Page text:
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An internet intermediary liability regime that defines clear and cost-efficient requirements for intermediaries could increase start-up success rates by between 4% (Chile) and 24% (Thailand)

In this February 2015 report, Oxera investigates how internet intermediary start-ups are impacted by liability for user content, specifically in Chile, Germany, India and Thailand. The report indicates that by creating ‘safe harbours’ for content liability, policymakers can aid start-up intermediaries who are disproportionately at risk from content liability. It is estimated that the success rate of internet intermediary start-ups could increase by between 4% (Chile) and 24% (Thailand) with more balanced legislation covering content liability. Furthermore, the report states that expected profitability of internet intermediary start-ups could rise by between 1% (Chile) and 5% (India) with a clearer content liability framework.

 

Oxera defines intermediaries as platforms which facilitate the consumption, use and dissemination of content and interactions between users. The report notes that these businesses rely on content supplied by their users and the internet as a whole. Occasionally this material may be copyrighted and therefore illegally contained on an internet intermediary. Oxera claims that socially-efficient internet intermediary liability legislation must balance the benefits of enforcing copyright laws against the freedom for intermediaries to access an innovative and free internet. In order to do this legislation must ensure the effective removal of illegal content without impeding the free flow of information across the internet.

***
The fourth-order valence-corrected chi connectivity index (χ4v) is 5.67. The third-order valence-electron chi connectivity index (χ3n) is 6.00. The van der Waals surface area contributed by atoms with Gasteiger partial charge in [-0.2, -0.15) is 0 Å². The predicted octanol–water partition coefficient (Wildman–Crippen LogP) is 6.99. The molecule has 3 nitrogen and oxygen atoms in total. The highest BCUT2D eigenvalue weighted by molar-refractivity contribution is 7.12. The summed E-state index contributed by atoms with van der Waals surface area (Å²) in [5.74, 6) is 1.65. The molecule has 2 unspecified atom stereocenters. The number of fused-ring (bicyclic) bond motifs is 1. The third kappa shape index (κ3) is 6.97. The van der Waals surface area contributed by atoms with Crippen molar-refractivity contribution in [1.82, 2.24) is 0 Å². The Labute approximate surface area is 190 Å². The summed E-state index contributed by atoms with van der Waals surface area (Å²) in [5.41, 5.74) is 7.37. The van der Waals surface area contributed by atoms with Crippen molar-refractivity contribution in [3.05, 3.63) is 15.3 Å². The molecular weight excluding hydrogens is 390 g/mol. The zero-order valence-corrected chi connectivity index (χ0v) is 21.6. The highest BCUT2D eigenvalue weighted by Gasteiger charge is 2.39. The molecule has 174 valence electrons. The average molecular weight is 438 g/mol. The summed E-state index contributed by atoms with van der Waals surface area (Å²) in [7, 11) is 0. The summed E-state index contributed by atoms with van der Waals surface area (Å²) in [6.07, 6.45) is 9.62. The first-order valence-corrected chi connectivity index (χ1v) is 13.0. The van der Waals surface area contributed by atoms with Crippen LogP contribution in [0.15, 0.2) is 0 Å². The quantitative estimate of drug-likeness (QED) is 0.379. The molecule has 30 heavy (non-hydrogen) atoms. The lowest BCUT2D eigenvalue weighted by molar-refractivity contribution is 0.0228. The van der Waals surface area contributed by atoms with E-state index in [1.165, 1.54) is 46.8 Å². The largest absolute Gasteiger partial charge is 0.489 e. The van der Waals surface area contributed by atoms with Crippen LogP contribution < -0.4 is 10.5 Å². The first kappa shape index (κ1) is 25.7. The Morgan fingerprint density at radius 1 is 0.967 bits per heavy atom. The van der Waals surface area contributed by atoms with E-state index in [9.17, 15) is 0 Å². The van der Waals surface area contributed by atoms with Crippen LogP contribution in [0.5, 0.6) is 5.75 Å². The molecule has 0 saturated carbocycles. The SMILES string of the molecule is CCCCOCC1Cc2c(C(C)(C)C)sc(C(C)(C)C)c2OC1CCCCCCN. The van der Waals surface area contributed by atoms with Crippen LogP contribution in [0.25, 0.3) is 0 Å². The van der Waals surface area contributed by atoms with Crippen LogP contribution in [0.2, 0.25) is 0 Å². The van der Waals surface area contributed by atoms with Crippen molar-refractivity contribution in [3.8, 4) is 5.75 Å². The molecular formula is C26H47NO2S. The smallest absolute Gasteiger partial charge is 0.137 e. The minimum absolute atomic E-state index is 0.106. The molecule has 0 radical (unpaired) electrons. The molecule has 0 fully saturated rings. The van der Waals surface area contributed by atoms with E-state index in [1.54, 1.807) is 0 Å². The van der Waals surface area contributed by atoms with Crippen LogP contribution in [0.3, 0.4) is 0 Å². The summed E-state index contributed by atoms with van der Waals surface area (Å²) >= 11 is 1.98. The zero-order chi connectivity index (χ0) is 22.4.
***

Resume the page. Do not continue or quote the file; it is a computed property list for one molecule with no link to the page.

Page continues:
The report stresses that intermediary start-ups are particularly vulnerable to legal uncertainty surrounding copyright. Start-ups are primarily concerned with improving performance in the main business activity and have a disadvantage when it comes to specialising in internet intermediary liability legislation. This poses a significant risk that legislation with vague requirements for compliance might impinge on start-up success and growth. Oxera estimates the impact of regime changes from opaque compliance requirements to clearly defined frameworks with low compliance costs and finds this could lead to start-up success rates increasing significantly in the countries study. The report therefore recommends that policymakers wishing to encourage start-up activity should embark on internet intermediary liability reforms as a low-cost and simple method to achieve this goal.